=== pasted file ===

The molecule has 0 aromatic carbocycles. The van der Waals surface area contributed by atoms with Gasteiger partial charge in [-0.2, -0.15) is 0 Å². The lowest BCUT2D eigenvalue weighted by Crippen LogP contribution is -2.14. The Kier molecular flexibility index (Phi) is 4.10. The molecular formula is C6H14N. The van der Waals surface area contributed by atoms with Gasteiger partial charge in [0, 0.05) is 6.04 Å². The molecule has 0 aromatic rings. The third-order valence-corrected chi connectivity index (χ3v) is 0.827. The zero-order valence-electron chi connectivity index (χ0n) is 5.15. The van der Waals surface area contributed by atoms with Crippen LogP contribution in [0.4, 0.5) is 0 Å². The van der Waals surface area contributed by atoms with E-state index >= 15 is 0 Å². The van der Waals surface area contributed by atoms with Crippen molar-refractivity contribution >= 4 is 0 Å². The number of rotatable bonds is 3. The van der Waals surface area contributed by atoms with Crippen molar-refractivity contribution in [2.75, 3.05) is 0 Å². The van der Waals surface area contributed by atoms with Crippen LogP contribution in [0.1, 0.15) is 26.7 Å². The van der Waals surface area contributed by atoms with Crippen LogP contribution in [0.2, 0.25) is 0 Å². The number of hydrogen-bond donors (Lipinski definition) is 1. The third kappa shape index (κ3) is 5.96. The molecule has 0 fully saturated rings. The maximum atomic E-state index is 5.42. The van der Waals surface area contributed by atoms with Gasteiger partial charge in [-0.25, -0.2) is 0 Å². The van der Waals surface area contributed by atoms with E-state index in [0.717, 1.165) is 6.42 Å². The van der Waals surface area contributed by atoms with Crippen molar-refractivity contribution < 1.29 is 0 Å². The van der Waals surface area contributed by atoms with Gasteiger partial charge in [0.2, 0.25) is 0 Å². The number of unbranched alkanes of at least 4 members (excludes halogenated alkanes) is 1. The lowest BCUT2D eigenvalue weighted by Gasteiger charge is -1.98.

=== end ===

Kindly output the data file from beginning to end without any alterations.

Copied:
The molecule has 0 aromatic carbocycles. The van der Waals surface area contributed by atoms with Gasteiger partial charge in [-0.2, -0.15) is 0 Å². The lowest BCUT2D eigenvalue weighted by Crippen LogP contribution is -2.14. The Kier molecular flexibility index (Phi) is 4.10. The molecular formula is C6H14N. The van der Waals surface area contributed by atoms with Gasteiger partial charge in [0, 0.05) is 6.04 Å². The molecule has 0 aromatic rings. The third-order valence-corrected chi connectivity index (χ3v) is 0.827. The zero-order valence-electron chi connectivity index (χ0n) is 5.15. The van der Waals surface area contributed by atoms with Crippen LogP contribution in [0.4, 0.5) is 0 Å². The van der Waals surface area contributed by atoms with E-state index >= 15 is 0 Å². The van der Waals surface area contributed by atoms with Crippen molar-refractivity contribution >= 4 is 0 Å². The number of rotatable bonds is 3. The van der Waals surface area contributed by atoms with Crippen molar-refractivity contribution in [2.75, 3.05) is 0 Å². The van der Waals surface area contributed by atoms with Crippen LogP contribution in [0.1, 0.15) is 26.7 Å². The van der Waals surface area contributed by atoms with Crippen LogP contribution in [0.2, 0.25) is 0 Å². The number of hydrogen-bond donors (Lipinski definition) is 1. The third kappa shape index (κ3) is 5.96. The molecule has 0 fully saturated rings. The maximum atomic E-state index is 5.42. The van der Waals surface area contributed by atoms with Gasteiger partial charge in [-0.25, -0.2) is 0 Å². The van der Waals surface area contributed by atoms with E-state index in [0.717, 1.165) is 6.42 Å². The van der Waals surface area contributed by atoms with Crippen molar-refractivity contribution < 1.29 is 0 Å². The van der Waals surface area contributed by atoms with Gasteiger partial charge in [0.2, 0.25) is 0 Å². The number of unbranched alkanes of at least 4 members (excludes halogenated alkanes) is 1. The lowest BCUT2D eigenvalue weighted by Gasteiger charge is -1.98.